Stop what you’re doing right now and look around for five seconds.
What did you see? Maybe the interior of your home, your friends, your family, nature, a cityscape, your workplace, the inside of the bathroom stall you’re currently occupying. Was any of it on fire? No? How about collapsing, dying, or exploding? Oh, no again?
Ahhh, but wait — some of you did see those things. Those of you whose televisions are tuned into the news in the background did see the despair, destruction, and dystopian dereliction. This is because what we have come to call “news” is merely a chronicle of the abnormal — oddities that are so out the ordinary they seem worth reporting.
Let’s think about the collection of all experiences of all world citizens over the last hour. Now, let’s plot all those experiences along a histogram that runs from 0 to 10. Let that spectrum represent banality, or the normalcy of the experiences; zero represents extremely negative experiences, and 10 represents extremely positive experiences.
After plotting all those experiences, we’d end up with something that looked pretty much like the bell curve above. The vast majority of experiences would be pretty much, average — nothing really bad or good, just kind of boring, normal.
Enter the news.
The typical experience reported in the news is dramatically skewed to the left. In other words, the overwhelming majority of what we call news comes from the very bad tail of the distribution of experiences. Of course, we’re intrigued by experiences from the left tail of the distribution because they are shocking, unsettling, worrisome — they get our attention. And the media loves these stories for those very reasons — we watch them, read about them, listen to them… and the ads and agendas interspersed therein.
The average modern consumer of media will have a very difficult time framing the reporting they are consuming according to the non-bastardized bell curve above. This is because the media fails to provide proper context to all the sensationalism. If media reporting of news was distributed evenly across the bell curve, we’d all quit watching, reading, and listening, and the news corporations would go out of business — it’d mostly be boring stuff.
The point is that today’s public discourse, which is driven by improperly framed news, continues at fever pitch, in an increasingly anxious and frenzied debate about whether or not the world is coming to an end simply because we’ve all forgotten to take a look around. Most everything is neither bad nor good, it’s just… normal. Most of what you or I experience today and for the rest of our lives will be average as well. Same goes for future generations.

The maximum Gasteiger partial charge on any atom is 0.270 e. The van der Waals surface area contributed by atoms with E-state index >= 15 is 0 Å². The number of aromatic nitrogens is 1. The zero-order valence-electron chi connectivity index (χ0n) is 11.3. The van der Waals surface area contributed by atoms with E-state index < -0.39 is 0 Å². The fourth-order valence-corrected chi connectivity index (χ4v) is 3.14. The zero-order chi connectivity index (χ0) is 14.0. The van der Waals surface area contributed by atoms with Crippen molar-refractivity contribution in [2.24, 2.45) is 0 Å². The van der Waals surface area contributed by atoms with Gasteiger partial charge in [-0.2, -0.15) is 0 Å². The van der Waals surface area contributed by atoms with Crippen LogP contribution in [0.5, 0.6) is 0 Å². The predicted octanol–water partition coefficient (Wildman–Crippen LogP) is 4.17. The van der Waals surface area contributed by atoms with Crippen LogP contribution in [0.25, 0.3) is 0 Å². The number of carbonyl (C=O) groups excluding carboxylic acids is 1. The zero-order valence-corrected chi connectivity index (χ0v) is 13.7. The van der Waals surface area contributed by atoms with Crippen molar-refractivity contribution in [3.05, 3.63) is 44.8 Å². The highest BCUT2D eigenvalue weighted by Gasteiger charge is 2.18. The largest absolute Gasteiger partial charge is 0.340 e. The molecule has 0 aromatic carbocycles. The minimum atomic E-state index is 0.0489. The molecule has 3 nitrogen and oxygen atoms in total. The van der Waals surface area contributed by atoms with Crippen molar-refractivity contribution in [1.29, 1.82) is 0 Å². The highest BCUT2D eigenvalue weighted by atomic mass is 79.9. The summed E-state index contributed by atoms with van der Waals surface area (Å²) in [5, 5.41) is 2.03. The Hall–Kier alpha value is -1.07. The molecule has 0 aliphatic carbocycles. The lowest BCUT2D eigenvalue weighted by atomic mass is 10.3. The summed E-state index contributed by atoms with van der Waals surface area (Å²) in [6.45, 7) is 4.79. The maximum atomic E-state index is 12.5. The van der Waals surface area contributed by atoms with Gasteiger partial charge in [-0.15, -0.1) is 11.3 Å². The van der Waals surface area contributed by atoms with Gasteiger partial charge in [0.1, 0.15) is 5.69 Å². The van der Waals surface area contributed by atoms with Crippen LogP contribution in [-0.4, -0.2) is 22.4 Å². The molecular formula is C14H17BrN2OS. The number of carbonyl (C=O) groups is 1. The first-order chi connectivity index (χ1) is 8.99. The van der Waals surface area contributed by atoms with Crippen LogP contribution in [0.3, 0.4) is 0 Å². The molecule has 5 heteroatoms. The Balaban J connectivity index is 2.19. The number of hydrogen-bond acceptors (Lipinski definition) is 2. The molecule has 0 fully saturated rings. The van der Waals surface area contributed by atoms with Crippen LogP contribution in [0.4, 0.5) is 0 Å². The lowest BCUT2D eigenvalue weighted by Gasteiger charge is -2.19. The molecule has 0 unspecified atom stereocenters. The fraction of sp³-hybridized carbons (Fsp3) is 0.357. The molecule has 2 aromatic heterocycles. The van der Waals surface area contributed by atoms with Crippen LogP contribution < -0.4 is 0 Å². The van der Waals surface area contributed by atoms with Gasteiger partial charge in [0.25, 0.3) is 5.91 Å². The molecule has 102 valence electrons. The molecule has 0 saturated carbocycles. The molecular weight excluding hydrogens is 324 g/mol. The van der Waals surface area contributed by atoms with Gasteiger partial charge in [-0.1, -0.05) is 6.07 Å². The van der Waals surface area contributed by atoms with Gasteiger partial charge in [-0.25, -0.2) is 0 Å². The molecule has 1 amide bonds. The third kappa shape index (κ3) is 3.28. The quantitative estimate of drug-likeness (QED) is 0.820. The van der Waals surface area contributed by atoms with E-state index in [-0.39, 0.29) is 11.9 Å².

It’s really not all that bad, on average.
That being said, we do need to acknowledge the potential impact of what is called tail risk. This is the out-sized impact of rare events. There will be things that happen that are way out the ordinary that have a considerable impact on your immediate experiences, but these are far less common than contemporary news-driven discourse would lead us to believe.
Financial institutions and insurance companies and other risk managers must carefully study and prepare for tail risks. But I don’t think that’s any way an individual person should look at living life — obsessively worrying about how rare events might impact oneself or one’s family is no way to improve things. We all have a conscience about what we believe is generally good. We should act accordingly and live a virtuous life within our immediate sphere of influence. Exacerbating public frenzy about the possibility of future rare events by engaging with the “news” only serves to distract ourselves and others from living well in the present.
Extreme events will always happen, but they are very unlikely by definition. If we spent collectively as much energy working toward helping our neighbors with basic needs and doing generally useful things as we do worrying about tail risks inflamed by the news media, we’d all be better off. If you want to have a better day, turn off the news and put away your social media feed — it’s the same as mainstream media in that it vastly overemphasizes tail events — and just look around. There’s really not that much worrisome stuff happening to you.
All this isn’t to say we should ignore problems that we think will affect future generations, but talking and stressing and fighting and worrying about those issues doesn’t do any good. You can do while not talking. Do the right thing, infrequently read smart summaries of current events and realities, then proceed with your life in a way such that your personal impact will be as favorable as possible on the long-term outcome. No single person is going to change the world, but together we can have a dramatic impact. There is no doubt, however, that animosity generated by overzealous reporting of unevenly distributed experiences by the media will undermine the efforts of individual members of our species to live properly and leave the world a better place than they entered.